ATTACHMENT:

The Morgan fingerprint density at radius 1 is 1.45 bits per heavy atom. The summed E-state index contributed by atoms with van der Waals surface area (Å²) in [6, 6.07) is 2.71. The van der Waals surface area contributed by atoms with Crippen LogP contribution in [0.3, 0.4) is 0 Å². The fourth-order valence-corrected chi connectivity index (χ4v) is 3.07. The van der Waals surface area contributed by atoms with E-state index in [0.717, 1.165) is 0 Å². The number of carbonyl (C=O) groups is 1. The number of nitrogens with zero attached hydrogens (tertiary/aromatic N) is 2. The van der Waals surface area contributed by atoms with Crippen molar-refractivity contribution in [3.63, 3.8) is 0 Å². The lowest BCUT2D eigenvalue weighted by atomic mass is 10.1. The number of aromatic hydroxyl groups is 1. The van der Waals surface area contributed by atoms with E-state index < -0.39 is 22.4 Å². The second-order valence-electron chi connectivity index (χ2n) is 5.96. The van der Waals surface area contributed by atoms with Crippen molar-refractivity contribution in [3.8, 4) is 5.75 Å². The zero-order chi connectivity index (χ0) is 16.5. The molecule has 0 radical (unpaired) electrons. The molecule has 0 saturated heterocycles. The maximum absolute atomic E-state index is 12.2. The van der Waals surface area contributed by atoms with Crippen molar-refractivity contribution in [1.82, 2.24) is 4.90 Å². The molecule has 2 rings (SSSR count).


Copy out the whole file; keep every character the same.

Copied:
The Morgan fingerprint density at radius 1 is 1.45 bits per heavy atom. The summed E-state index contributed by atoms with van der Waals surface area (Å²) in [6, 6.07) is 2.71. The van der Waals surface area contributed by atoms with Crippen LogP contribution in [0.3, 0.4) is 0 Å². The fourth-order valence-corrected chi connectivity index (χ4v) is 3.07. The van der Waals surface area contributed by atoms with E-state index in [0.717, 1.165) is 0 Å². The number of carbonyl (C=O) groups is 1. The number of nitrogens with zero attached hydrogens (tertiary/aromatic N) is 2. The van der Waals surface area contributed by atoms with Crippen molar-refractivity contribution in [3.63, 3.8) is 0 Å². The lowest BCUT2D eigenvalue weighted by atomic mass is 10.1. The number of aromatic hydroxyl groups is 1. The van der Waals surface area contributed by atoms with E-state index < -0.39 is 22.4 Å². The second-order valence-electron chi connectivity index (χ2n) is 5.96. The van der Waals surface area contributed by atoms with Crippen molar-refractivity contribution in [3.8, 4) is 5.75 Å². The zero-order chi connectivity index (χ0) is 16.5. The molecule has 0 radical (unpaired) electrons. The molecule has 0 saturated heterocycles. The maximum absolute atomic E-state index is 12.2. The van der Waals surface area contributed by atoms with Crippen molar-refractivity contribution in [1.82, 2.24) is 4.90 Å². The molecule has 2 rings (SSSR count).